Spring has sprung—and does anything make you happier? I can’t think of anything better than getting out our cute clothes (I mean, have you seen Hazel in a sunhat?), dusting off our patio furniture,...
How to Make a DIY Epoxy Pea Gravel Patio
For those of you who have been around for a while, you might remember me mixing pea gravel in a wheelbarrow with some epoxy and making an awesome patio on HGTV. If you’re new around here, and that sounds weird, let me explain. My clients wanted to add a patio to the front of their house. The best material (in my opinion) from a cost standpoint and for the overall design was to use pea gravel. I love pea gravel patios, but these clients had little kids and I was concerned the kiddos would make a mess of the rocks and maybe even eat them. The last thing I wanted to do was add any extra work to these busy parents’ plates. ENTER: THE PEA GRAVEL EPOXY THAT WILL CHANGE YOUR LIFE!
Okay okay, that might be an exaggeration, but let me tell you about this product. (Oh, and by NO MEANS is this an advertisement. I just think this project is cool and I’ve gotten SO MANY QUESTIONS about this material.) Sooooo, I was hanging out at the building supply store (this is more common than you might think for me – ha!) and I saw this random jug of material that looked cool. “What’s this?” I asked the salesperson and I was launched into the world of pea gravel epoxy. Basically, this is a clear glue of sorts that holds the pea gravel in place, while still giving the natural and “imperfect” look of pea gravel. The cool thing is, the material is porous, so water seeps through it and doesn’t pool on top. Why is this important? Drainage, my friends. If water just sits on top, you have to do all sorts of things you’d never think of like installing drains, adding a slope so the water runs to those drains and I don’t know about you, but to me that sounds like a lot of work.
This material is great if you’re making a full patio, or are just trying to add pea gravel in between pads of concrete on your driveway or patio. You know those pesky rocks that always get kicked out of their place? This is the solution! So without further adieu, here are the steps:
How to Make a DIY Epoxy Pea Gravel Patio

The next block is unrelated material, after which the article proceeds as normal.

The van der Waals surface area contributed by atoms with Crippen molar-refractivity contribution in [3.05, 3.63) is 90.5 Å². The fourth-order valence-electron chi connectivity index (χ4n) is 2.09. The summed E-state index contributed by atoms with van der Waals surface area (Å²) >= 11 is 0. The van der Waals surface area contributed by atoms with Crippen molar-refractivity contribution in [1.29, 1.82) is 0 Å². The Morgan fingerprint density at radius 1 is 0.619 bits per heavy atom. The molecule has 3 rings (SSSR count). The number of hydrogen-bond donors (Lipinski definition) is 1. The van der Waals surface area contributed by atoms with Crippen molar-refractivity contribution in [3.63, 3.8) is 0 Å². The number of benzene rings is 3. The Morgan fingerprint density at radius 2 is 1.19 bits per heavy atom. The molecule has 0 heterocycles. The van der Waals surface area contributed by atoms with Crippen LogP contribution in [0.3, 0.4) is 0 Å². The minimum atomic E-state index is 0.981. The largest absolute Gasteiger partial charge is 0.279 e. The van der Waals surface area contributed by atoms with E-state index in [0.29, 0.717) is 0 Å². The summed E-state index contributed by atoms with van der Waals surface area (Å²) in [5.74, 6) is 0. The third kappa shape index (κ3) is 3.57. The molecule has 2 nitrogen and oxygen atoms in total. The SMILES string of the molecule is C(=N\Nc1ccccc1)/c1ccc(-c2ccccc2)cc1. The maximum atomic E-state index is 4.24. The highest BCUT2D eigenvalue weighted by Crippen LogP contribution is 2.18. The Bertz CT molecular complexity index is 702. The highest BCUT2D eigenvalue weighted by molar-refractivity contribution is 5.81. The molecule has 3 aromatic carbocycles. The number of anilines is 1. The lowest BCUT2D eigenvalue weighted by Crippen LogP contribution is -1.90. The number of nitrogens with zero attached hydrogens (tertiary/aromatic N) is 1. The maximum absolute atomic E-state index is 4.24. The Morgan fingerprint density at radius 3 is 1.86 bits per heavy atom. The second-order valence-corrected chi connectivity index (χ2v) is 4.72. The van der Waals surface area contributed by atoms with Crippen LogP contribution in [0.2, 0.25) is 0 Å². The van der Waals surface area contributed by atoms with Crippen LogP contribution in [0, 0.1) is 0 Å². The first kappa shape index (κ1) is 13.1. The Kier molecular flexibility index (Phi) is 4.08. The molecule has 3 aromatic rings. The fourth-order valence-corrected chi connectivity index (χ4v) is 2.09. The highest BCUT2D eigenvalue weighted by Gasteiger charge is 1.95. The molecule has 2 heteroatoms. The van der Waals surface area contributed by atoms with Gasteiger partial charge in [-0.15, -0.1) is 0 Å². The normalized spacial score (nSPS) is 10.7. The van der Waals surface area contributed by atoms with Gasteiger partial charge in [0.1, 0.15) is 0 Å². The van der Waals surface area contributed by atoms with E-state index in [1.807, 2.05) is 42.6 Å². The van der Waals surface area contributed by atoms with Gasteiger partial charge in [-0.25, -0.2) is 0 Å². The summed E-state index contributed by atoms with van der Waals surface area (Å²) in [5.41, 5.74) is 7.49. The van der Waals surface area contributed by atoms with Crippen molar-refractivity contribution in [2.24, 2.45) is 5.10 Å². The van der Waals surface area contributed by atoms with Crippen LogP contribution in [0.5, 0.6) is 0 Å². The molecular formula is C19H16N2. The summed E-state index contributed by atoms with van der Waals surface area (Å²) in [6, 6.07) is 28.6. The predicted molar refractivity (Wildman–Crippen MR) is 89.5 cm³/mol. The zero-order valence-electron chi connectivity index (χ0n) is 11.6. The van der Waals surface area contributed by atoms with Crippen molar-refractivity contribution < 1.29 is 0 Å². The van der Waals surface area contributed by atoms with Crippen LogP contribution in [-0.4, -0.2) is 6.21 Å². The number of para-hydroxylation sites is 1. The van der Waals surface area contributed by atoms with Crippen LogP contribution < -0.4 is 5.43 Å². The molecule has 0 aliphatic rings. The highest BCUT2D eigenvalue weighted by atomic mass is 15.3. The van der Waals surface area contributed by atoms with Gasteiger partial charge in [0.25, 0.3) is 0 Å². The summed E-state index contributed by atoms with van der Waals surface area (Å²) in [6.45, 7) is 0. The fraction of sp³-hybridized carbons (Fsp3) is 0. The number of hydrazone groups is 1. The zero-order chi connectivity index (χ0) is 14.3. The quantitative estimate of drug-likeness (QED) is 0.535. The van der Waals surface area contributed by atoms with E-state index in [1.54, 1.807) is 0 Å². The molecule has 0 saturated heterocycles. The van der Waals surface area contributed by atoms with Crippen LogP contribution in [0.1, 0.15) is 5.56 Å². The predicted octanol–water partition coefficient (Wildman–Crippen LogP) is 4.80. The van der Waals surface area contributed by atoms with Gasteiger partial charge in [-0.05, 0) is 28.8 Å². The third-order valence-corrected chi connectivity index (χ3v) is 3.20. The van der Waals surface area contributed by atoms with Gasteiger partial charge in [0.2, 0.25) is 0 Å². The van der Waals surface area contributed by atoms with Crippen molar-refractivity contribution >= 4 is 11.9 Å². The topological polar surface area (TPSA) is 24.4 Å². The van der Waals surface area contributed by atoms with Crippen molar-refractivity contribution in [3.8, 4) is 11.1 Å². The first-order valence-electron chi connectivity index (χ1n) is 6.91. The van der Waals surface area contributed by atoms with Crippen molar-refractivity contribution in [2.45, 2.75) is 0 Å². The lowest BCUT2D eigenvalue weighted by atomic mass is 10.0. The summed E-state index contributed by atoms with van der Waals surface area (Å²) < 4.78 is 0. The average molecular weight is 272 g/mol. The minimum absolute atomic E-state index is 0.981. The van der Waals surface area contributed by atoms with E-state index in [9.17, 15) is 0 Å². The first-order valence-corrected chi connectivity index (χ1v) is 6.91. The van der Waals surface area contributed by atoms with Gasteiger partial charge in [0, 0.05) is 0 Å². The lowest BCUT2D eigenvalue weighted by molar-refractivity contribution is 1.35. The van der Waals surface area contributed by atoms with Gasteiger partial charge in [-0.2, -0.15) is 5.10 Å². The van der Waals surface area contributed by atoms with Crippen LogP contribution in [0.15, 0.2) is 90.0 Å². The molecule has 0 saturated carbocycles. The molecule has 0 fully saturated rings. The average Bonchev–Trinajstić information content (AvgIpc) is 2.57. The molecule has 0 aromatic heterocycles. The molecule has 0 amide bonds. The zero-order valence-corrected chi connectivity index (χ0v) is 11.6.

What You’ll Need
- Gravel-Lok DIY Stone Bonding Kit (or similar)
- Bucket or Wheelbarrow for mixing (if you didn’t buy the same kit as me)
- Level (if you’re making a patio)
Wash your gravel. If you bought bulk gravel, you won’t believe how dirty it is! Run water over the gravel and strain until the water runs clear. Don’t move on to the next step until your gravel is DRY. Speaking of dry, you’ll want to install this epoxy in the morning, on a day that isn’t windy, and where there’s lots of sun for it to dry. Follow the package instructions to make sure the outside temperature is okay.
Prep your patio or area between concrete pads. If you’re building a patio, you’ll want to follow proper instructions for building a pea gravel patio, just hold off on adding the actual pea gravel for now. If you’re filling driveway or patio creases, remove all existing gravel and wash it before putting it back in place with epoxy.
Get ready to be on the clock! The tough thing about epoxy is once you mix it, you’re on the clock. So have everything ready, have some extra helping hands, and then pull the trigger on the epoxy! Mix the solution per the manufacturer’s instructions and then add to your clear dry pea gravel in a bucket or wheelbarrow. Mix until coated (to me this felt like a giant batch of rice crispy treats!) and once completely coated, you’re ready to install.
Transfer to your prepped opening. If you’re making a patio, start to fill your form and level. If you’re filling a driveway or patio with concrete pads, fill in between the openings and smooth. Be careful not to get epoxy on your concrete as it will stain it. Once the entire area you’re filling is full and level, follow package instructions to make sure it’s dry before using.
And as always, reach out to your local building supply or garden center for additional help and with specific questions. And if this is too much to DIY (trust me, I get it!) try calling a landscape installation company to see if they can help you. GOOD LUCK, FRIENDS!